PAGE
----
Historically, Russia was a member of the then-called ‘G8’ but found itself excluded after their ever-so-slightly illegal takeover of Crimea back in 2014.

 

Since 1977, the European Union has also been involved in some capacity with the G7 Summit. The Union is not recognised as an official member, but gradually, as with all Europe-linked affairs, the Union has integrated itself into the conversation and is now included in all political discussions on the annual summit agenda. 

 

When was the ‘G’ formed?

Back in 1975, when the world was reeling from its very first oil shock and the subsequent financial fallout that came with it, the heads of state and government from six of the leading industrial countries had a face-to-face meeting at the Chateau de Rambouillet to discuss the global economy, its trajectory, and what they could do to address the economic turmoil that reared its ugly head throughout the 70s. 

 

Why does the G7 exist?

At this very first summit ─ the ‘G6’ summit ─, the leaders adopted a 15-point communiqué, the Declaration of Rambouillet, and agreed to continuously meet once a year moving forward to address the problems of the day, with a rotating Presidency. One year later, Canada was welcomed into the fold, and the ‘G6’ became seven and has remained so ever since ─ Russia’s inclusion and exclusion not counted. 

 

The group, as previously mentioned, was born in the looming shadow of a financial crisis, but its purpose is more significant than just economics. When leaders from the group meet, they discuss and exchange ideas on a broad range of issues, including injustice around the world, geopolitical matters, security, and sustainability.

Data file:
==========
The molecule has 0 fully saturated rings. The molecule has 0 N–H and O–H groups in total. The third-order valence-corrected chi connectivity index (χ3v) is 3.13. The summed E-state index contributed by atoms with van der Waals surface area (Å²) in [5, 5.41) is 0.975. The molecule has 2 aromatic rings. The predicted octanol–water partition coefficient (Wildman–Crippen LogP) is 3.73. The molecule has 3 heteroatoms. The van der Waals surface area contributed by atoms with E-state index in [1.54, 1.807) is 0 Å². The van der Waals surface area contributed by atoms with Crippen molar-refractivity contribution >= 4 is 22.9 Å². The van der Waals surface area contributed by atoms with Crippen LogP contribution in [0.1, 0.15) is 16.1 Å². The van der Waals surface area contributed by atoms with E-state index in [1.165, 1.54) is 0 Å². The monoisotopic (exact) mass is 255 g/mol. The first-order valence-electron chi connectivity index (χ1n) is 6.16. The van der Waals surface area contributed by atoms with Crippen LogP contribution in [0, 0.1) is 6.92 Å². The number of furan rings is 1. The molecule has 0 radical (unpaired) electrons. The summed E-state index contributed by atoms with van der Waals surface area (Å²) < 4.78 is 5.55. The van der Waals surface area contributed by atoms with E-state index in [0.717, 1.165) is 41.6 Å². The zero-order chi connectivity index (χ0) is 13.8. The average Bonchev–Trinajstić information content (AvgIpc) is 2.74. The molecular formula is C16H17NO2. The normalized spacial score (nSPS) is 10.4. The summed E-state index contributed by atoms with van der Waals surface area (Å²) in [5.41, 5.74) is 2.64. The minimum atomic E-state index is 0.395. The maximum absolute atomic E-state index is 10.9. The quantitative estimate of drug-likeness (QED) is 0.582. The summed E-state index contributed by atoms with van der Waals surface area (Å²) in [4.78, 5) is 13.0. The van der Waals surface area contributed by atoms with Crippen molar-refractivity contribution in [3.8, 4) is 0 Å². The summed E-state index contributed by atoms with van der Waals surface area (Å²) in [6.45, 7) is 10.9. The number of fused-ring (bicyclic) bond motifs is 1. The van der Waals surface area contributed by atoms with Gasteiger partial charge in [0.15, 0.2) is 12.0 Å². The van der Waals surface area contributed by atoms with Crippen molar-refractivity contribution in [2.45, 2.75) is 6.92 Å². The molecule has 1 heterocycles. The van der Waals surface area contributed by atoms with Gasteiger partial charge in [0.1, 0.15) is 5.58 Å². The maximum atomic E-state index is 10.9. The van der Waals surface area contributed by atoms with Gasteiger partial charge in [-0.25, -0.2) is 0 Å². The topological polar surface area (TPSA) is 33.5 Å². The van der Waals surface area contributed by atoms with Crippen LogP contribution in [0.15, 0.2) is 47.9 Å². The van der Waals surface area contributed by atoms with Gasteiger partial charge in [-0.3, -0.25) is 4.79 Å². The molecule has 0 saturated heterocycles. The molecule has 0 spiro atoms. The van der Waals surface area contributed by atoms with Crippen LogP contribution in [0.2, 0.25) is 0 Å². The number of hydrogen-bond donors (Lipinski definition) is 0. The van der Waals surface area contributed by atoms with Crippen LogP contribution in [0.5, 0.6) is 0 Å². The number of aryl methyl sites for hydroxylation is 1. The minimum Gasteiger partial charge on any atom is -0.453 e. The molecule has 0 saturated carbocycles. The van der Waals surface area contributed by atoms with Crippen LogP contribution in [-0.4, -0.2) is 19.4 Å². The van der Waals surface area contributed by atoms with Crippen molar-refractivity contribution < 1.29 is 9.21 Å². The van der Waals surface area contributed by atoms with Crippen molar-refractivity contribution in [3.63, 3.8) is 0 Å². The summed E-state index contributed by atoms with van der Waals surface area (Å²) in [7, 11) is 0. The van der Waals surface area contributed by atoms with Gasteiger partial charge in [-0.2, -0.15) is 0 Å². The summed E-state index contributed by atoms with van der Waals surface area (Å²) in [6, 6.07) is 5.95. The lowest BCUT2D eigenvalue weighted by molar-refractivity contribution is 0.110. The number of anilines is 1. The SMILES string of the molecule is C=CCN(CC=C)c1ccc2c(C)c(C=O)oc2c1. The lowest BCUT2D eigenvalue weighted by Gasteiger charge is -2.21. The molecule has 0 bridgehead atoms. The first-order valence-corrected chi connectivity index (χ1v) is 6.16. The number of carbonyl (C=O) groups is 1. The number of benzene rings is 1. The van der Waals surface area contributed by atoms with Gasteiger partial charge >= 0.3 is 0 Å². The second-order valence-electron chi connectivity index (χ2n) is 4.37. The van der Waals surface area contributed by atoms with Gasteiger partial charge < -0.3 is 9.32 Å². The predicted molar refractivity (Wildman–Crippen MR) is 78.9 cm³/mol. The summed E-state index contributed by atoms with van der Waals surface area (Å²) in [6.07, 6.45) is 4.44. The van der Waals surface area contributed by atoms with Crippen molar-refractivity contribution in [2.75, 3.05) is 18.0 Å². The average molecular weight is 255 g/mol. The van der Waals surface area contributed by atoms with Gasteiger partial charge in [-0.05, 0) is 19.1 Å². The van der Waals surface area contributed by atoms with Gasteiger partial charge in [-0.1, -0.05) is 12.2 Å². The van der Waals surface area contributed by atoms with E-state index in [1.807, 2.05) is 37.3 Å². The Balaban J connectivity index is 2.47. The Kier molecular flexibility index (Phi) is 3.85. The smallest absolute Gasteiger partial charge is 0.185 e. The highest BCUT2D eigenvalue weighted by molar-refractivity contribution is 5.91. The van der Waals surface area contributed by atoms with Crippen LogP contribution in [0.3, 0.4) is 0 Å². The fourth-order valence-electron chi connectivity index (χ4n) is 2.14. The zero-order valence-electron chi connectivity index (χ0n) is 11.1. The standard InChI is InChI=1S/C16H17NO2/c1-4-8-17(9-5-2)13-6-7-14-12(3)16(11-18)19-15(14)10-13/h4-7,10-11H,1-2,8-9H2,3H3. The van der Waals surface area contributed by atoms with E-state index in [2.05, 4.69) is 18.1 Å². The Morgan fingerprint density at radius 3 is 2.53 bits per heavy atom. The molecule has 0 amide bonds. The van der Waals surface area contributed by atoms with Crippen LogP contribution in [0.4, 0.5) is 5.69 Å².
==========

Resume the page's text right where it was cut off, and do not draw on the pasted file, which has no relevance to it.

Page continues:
It’s worth noting that, while the G7 may be made up of mighty nations, the bloc is an informal one. So, although it is considered an important annual event, declarations made during the summit are not legally binding. That said, they are still very influential and worth taking note of because it indicates the ambitions and outlines the initiatives of these particularly prominent leading nations. 

 

Where is the 2021 G7 summit?

This year, the summit will be held in the United Kingdom deep in the southwest of England, with Prime Minister Boris Johnson hosting his contemporaries in the quaint Cornish resort of Carbis Bay near St Ives in Cornwall. 
 

What will be discussed this year? 

After almost two years of remote communication, this will be the first in-person G7 summit since the novel Coronavirus first took hold of the globe, and Britain wants “leaders to seize the opportunity to build back better from coronavirus, uniting to make the future fairer, greener, and more prosperous.”

 

The three-day summit, running from Friday to Sunday, will see the seven leaders discussing a whole host of shared challenges, ranging from the pandemic and vaccine development and distribution to the ongoing global fight against climate change through the implementation of sustainable norms and values. 

 

According to the UK government, the attendees will also be taking a look at “ensuring that people everywhere can benefit from open trade, technological change, and scientific discovery.”